This is an analysis of the poem The Papplewick Coursing, from Watnall that begins with:
My master Noon and Marton 'Squire
Left Rolleston's comfortable fire,... full text
Elements of the verse: questions and answers
The information we provided is prepared by means of a special computer program. Use the criteria sheet to understand greatest poems or improve your poetry analysis essay.
- Rhyme scheme: Xabbccddaaeeeeccffgghhffdd ffXaddiijjXXgX
- Stanza lengths (in strings): 26,14,
- Closest metre: trochaic tetrameter
- Сlosest rhyme: couplets
- Сlosest stanza type: sonnet
- Guessed form: unknown form
- Metre: 11011101 1100100010 100101010 011111110 10111101 01010011 111111010 111111110 110111010 101111110 111110011 000111110 11010111 01010101 11011101 110111110 11011111 11110101 011111010 100100010 11010101 01110101 1001000100 1101111100 11010011 10110011 10110001 11110101 111101011 1111010010 110111110 111101010 11111011 11010101 101001010 110011010 11111101 00110111 111101010 010111100
- Amount of stanzas: 2
- Average number of symbols per stanza: 759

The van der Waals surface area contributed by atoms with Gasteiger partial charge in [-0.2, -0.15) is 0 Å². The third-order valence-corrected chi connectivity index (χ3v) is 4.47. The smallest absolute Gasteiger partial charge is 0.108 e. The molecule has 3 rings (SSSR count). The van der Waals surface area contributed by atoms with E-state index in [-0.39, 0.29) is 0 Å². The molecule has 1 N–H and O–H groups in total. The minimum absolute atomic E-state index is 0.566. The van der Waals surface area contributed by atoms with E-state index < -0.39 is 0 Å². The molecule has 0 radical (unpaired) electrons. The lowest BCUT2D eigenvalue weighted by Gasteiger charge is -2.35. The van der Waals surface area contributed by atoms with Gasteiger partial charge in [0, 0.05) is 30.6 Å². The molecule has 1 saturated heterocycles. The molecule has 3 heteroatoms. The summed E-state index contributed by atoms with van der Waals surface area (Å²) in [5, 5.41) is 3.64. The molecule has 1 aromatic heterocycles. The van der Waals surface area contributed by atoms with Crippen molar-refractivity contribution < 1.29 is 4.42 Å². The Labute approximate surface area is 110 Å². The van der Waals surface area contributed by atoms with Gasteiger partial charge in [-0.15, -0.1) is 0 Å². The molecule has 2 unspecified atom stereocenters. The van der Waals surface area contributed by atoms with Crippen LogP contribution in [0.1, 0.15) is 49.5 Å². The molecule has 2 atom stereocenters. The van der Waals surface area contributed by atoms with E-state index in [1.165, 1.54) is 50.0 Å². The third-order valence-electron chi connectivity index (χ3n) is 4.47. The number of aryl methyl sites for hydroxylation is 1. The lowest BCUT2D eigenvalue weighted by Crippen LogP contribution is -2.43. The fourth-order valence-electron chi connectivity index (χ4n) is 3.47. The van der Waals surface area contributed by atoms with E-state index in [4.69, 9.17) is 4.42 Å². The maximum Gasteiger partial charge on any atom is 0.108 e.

- Average number of words per stanza: 136
- Amount of lines: 40
- Average number of symbols per line: 37 (medium-length strings)
- Average number of words per line: 7
Mood of the speaker:
The punctuation marks are various. Neither mark predominates.
The author used lexical repetitions to emphasize a significant image; to is repeated.
If you write a school or university poetry essay, you should Include in your explanation of the poem:
- summary of The Papplewick Coursing, from Watnall;
- central theme;
- idea of the verse;
- history of its creation;
- critical appreciation.
Good luck in your poetry interpretation practice!
Pay attention: the program cannot take into account all the numerous nuances of poetic technique while analyzing. We make no warranties of any kind, express or implied, about the completeness, accuracy, reliability and suitability with respect to the information.
More information about poems by Francis Noel Clarke Mundy
- Analysis of Backwardness of the Present Spring Accounted For, May 5th, 1782
- Analysis of On a Picture by R. R. Reinagle
- Analysis of To the Honourable Elizabeth Sedley, Learning to Spin